How to Compress Pictures
Our digital cameras, and yes, even our smartphones, capture high resolution images with file sizes often in the double-digit megabyte range. And we want that. Those millions of pixels allow us to display our photographs on large monitors, make big prints, and crop out portions of the photo and still have enough visual information for a crisp image.
But there are instances when we want to compress those files to take up less space on our storage devices, or to make them easier to send to others electronically. In those situations, you can make compressed copies of your files in Luminar, following these steps.
Once you've finished editing in the Luminar standalone application, go to File > Export. You'll be greeted with a dialog box displaying five file options for changing the file characteristics, plus the ability to create a name for the image and choose the location for saving it.
When choosing the name, I recommend that you indicate that this is a compressed file by adding a word such as, "web" or "share". This will help you quickly distinguish your compressed files from the masters.
Now let's take a look at the lower part of the dialog box. The first option is for sharpening. Generally speaking, when we resample an image, that is, make it bigger or smaller than its original size, there is some loss of sharpness. By adding a little sharpening during the resampling process, we can offset that loss and maintain the integrity of the photograph. I recommend using Low or Medium for output sharpening.
When you click on the Resize popup menu, four options appear: Original, Long Edge, Short Edge, and Dimensions. Choosing Original keeps the current dimensions of the image. Generally speaking, if you want the file size smaller, you should change the dimensions so they are smaller. So Original is an unlikely option for this task.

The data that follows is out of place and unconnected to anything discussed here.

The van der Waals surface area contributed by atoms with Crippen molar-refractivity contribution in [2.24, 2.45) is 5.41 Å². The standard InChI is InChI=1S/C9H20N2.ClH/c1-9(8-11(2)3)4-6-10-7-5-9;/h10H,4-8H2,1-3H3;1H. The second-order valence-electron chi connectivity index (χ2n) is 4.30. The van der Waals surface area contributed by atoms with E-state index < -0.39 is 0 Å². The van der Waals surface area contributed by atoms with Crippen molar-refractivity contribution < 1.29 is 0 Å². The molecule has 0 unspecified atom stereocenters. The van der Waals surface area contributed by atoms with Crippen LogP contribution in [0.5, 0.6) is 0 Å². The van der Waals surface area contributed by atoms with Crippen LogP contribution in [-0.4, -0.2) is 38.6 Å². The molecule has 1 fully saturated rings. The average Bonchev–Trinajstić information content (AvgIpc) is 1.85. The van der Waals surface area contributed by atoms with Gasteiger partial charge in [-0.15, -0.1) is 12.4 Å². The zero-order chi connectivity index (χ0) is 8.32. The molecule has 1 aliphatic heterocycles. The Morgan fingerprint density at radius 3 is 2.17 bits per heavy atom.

Long Edge and Short Edge are the most common choices. For example, you can make your image no bigger than 1600 pixels on the longest or shortest side, and Luminar will reduce the entire image accordingly.
Dimensions can be helpful if you know the exact size you want the compressed image to be. If that's the case, enter the values for both sides.
This isn't related to compression per se, but if you know the final destination for your photo, choose the appropriate color space. For electronic display, select sRGB. For printing choose Adobe RGB or ProPhoto RGB.
The Format popup menu presents no less than seven options. For this project, choose Jpeg. It is the most common compressed format. And it can be opened on practically any device or with any software that supports images.
On this scale, the lower the quality setting, the smaller the file size. Photographers try to find the perfect balance between fewer bytes and acceptable image display. I recommend that you set quality between the halfway point and the 3/4 point on the scale. This will still give you plenty of compression without degrading the quality of its appearance.
Once you've made your selections, click the Save button. A compressed copy of your file will be placed in the location you set in the dialog box. In the case of our floating speaker photo, we went from a 47.8 MB Tiff file all the way down to 219 KBs for the compressed copy.